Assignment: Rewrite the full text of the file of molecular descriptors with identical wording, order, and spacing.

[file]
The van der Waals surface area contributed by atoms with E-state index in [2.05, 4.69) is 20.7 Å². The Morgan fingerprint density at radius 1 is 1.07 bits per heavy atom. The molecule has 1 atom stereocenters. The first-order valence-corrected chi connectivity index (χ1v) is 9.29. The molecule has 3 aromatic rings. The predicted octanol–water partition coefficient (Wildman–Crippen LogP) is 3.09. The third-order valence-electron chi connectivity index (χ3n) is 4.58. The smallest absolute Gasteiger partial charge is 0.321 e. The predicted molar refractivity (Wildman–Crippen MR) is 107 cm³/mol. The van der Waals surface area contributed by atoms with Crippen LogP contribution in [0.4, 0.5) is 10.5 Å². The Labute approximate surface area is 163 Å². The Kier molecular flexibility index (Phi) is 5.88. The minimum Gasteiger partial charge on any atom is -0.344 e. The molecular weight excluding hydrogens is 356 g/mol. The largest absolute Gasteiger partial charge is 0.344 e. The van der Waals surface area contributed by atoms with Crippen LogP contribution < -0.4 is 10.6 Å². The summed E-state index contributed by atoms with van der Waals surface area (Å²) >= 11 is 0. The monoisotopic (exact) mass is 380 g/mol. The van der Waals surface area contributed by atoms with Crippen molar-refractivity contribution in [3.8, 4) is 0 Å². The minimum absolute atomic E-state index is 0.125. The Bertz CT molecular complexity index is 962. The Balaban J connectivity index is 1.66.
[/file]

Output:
The van der Waals surface area contributed by atoms with E-state index in [2.05, 4.69) is 20.7 Å². The Morgan fingerprint density at radius 1 is 1.07 bits per heavy atom. The molecule has 1 atom stereocenters. The first-order valence-corrected chi connectivity index (χ1v) is 9.29. The molecule has 3 aromatic rings. The predicted octanol–water partition coefficient (Wildman–Crippen LogP) is 3.09. The third-order valence-electron chi connectivity index (χ3n) is 4.58. The smallest absolute Gasteiger partial charge is 0.321 e. The predicted molar refractivity (Wildman–Crippen MR) is 107 cm³/mol. The van der Waals surface area contributed by atoms with Crippen LogP contribution in [0.4, 0.5) is 10.5 Å². The Labute approximate surface area is 163 Å². The Kier molecular flexibility index (Phi) is 5.88. The minimum Gasteiger partial charge on any atom is -0.344 e. The molecular weight excluding hydrogens is 356 g/mol. The largest absolute Gasteiger partial charge is 0.344 e. The van der Waals surface area contributed by atoms with Crippen LogP contribution < -0.4 is 10.6 Å². The summed E-state index contributed by atoms with van der Waals surface area (Å²) >= 11 is 0. The monoisotopic (exact) mass is 380 g/mol. The van der Waals surface area contributed by atoms with Crippen molar-refractivity contribution in [3.8, 4) is 0 Å². The minimum absolute atomic E-state index is 0.125. The Bertz CT molecular complexity index is 962. The Balaban J connectivity index is 1.66.